Most of the Search and Rescue teams that answer the call for help both in your community and, when needed, around the world, do so out of their own pockets. Even if they are part of a local, state, or federally funded organization they often only obtain partial assistance for their expenses. While many SAR teams have local or state affiliations, they still depend on donations to maintain their operations.
These teams do not seek attention and public fanfare for their work, nor do they ask for monetary reimbursement. These men, women, and canines complete their missions and quietly return home to their work-a-day lives. They do this job because this is the work they love to do.
While much of their time involves answering requests to help find lost and missing persons (missing children or a kidnapping victim) they are always ready to respond to natural or man-made disasters—both here and abroad. They readily drop whatever work or personal obligations they have and answer the call for help. Along with municipal Fire, EMS and Police, they are some of the very first rescuers to assist victims.
How much more could these heroes who rush in “so that others may live” accomplish if the financial burden was lifted from them? How much more could they learn if their expenses were taken care of? These teams need an advocate to assist them with financial support so that they can concentrate their energies and “minuteman spirit” to provide for the common good.
It is the mission of The Bear Search and Rescue Foundation to assist these individuals and groups.
The Foundation also operates two separate training and response teams in cooperation with the United States Coast Guard - Sidescan Sonar/ROV and a Small Boat Rescue Training and Response Team
We miss our friend JT Vogt who for more than a decade volunteered his time to manage the Search & Rescue Foundation - In Memoriam 2001-2009 Web Site.
The new site is dedicated to his memory and all who serve 'So that others may live'.
He was a good friend to all those who had the privilege to call him that. We'll be seeing you JT at the 'Big One', sooner rather than later.Save me some room on the cart. Please watch over Bear and Theo till I get there.... — with Jt Vogt.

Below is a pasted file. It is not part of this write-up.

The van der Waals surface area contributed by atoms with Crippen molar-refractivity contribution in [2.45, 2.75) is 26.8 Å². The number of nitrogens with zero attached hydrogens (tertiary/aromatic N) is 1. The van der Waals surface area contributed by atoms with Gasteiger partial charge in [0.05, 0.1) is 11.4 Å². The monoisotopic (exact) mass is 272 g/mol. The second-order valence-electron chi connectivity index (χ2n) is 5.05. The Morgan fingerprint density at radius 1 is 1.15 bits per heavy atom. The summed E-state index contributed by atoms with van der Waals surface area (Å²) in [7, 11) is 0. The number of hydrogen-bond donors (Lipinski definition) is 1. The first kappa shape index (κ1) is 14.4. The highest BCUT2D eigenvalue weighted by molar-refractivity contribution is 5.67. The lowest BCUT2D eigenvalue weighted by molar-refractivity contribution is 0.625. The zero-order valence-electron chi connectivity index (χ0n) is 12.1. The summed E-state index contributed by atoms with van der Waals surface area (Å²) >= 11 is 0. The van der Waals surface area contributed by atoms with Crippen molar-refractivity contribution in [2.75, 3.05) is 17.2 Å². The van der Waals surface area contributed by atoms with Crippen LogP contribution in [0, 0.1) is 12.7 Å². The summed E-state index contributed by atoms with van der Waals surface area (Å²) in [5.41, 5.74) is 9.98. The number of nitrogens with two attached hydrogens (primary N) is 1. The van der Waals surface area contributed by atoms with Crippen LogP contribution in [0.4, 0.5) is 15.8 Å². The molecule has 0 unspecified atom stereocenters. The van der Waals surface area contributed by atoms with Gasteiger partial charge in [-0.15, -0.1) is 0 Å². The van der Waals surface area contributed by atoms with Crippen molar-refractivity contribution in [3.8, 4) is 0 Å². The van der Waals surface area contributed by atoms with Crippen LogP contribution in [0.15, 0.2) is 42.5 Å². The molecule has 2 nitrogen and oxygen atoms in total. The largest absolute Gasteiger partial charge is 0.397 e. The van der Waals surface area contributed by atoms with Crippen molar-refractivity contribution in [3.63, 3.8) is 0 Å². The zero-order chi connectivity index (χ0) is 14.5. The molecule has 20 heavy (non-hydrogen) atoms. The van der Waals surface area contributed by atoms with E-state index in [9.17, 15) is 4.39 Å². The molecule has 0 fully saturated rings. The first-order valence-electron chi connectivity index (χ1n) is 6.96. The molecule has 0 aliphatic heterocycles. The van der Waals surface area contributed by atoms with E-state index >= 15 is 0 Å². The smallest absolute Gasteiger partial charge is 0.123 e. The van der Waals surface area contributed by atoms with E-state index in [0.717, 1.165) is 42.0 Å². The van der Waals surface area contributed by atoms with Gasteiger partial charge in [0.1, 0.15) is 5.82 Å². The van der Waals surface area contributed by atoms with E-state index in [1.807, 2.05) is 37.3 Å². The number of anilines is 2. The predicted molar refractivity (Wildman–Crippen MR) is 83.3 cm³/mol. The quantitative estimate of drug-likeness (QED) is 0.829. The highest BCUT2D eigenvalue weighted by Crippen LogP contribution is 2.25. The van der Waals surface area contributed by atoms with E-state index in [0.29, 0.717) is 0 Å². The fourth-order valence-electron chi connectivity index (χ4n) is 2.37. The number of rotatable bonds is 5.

'So that others may live'
Member Teams and our training teams deploy to Hurricane Katrina with 3rd Brgd 82nd Airborne
Search & Rescue Foundations Annual Mass Casualty Marine Rescue Course Predates Katrina in New York Harbor
Cpt Shields Theordore JT Vogt
In Memoriam 2001-2009
In memoriam to NY Parks K-9 Bear and all who serve
Established 2002 by the Law Firm of Proskauer Rose
'So That Others May Live'
On September 11, 2001 Captain Scott Shields and his eleven-year-old golden retriever, Bear, traveled to Ground Zero from Connecticut to help in the rescue efforts at the World Trade Center. Bear was one of the first canines to search the rubble. They worked eighteen-hour days, and, including the beloved FDNY Chief Peter Ganci and First Fire Commissioner Feehan and many victims of the World Trade Center incident. Bear was injured while working the site and the periphery of his wound became cancerous. Capt Shields led a campaign to insure all the SAR dogs after they had been turned down for insurance. Although Bear recovered from this illness, he died one year later (a week after the first anniversary of the World Trade Center incident) of multiple forms of cancer that started in a wound he received the first night at the WTC.
At the FDNY/EMS Academy on Sept 11th 2004, Bear was immortalized with a memorial for what he did on “the pile” on the wall of honor for those who died at the WTC. He is the only one on the Honor Wall that did not die on that terrible day.
The Search and Rescue Foundation was established in honor of America’s most decorated rescue dog, Bear, in the fall of 2002 by the prestigious law firm of Proskauer Rose LLP. The Foundation was created to address the needs of both canine and non-canine Search and Rescue teams across the country.
The Foundation deployed almost two dozen teams to Hurricane Katrina (that it had funded and or trained the four years prior). They averaged 220 rescues per team and hundreds of animals. The special boat teams that we led for the 3rd Brigade 82nd Airborne (with over 45 boats supplied by Maritime Solutions of Freeport L.I., Walker Boats of Washington and Zodiac of North America) rescued just under 6000 people with boats and boat crews provided by the Search & Rescue Foundation. Thousands of people and hundreds of animals are alive today because of the Foundation and those we serve. The Foundation is dedicated to serve all those who rescue others and, like Bear, sometimes live and die by the motto of all who serve “So that others may live.”
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